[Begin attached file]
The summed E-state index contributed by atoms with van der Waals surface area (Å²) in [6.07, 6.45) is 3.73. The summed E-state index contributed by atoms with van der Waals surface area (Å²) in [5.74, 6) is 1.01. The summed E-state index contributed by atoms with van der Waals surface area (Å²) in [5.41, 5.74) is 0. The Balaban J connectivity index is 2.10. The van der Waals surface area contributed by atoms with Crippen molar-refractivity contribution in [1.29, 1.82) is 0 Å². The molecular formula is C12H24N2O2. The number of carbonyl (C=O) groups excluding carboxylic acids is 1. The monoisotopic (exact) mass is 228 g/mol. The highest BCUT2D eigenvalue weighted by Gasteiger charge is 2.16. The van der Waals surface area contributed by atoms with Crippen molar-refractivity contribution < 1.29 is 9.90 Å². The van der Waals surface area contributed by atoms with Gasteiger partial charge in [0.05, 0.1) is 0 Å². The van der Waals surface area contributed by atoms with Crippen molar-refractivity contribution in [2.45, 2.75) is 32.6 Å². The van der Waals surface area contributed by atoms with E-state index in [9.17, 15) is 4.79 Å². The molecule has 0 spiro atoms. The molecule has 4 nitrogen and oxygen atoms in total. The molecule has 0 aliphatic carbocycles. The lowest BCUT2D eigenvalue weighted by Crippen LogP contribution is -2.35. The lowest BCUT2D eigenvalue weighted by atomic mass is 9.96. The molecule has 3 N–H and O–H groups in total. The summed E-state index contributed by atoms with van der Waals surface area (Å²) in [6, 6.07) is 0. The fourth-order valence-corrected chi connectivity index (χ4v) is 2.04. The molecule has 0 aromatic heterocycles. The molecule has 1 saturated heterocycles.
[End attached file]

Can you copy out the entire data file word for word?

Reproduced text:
The summed E-state index contributed by atoms with van der Waals surface area (Å²) in [6.07, 6.45) is 3.73. The summed E-state index contributed by atoms with van der Waals surface area (Å²) in [5.74, 6) is 1.01. The summed E-state index contributed by atoms with van der Waals surface area (Å²) in [5.41, 5.74) is 0. The Balaban J connectivity index is 2.10. The van der Waals surface area contributed by atoms with Crippen molar-refractivity contribution in [1.29, 1.82) is 0 Å². The molecular formula is C12H24N2O2. The number of carbonyl (C=O) groups excluding carboxylic acids is 1. The monoisotopic (exact) mass is 228 g/mol. The highest BCUT2D eigenvalue weighted by Gasteiger charge is 2.16. The van der Waals surface area contributed by atoms with Crippen molar-refractivity contribution < 1.29 is 9.90 Å². The van der Waals surface area contributed by atoms with Gasteiger partial charge in [0.05, 0.1) is 0 Å². The van der Waals surface area contributed by atoms with Crippen molar-refractivity contribution in [2.45, 2.75) is 32.6 Å². The van der Waals surface area contributed by atoms with E-state index in [9.17, 15) is 4.79 Å². The molecule has 0 spiro atoms. The molecule has 4 nitrogen and oxygen atoms in total. The molecule has 0 aliphatic carbocycles. The lowest BCUT2D eigenvalue weighted by Crippen LogP contribution is -2.35. The lowest BCUT2D eigenvalue weighted by atomic mass is 9.96. The molecule has 3 N–H and O–H groups in total. The summed E-state index contributed by atoms with van der Waals surface area (Å²) in [6, 6.07) is 0. The fourth-order valence-corrected chi connectivity index (χ4v) is 2.04. The molecule has 0 aromatic heterocycles. The molecule has 1 saturated heterocycles.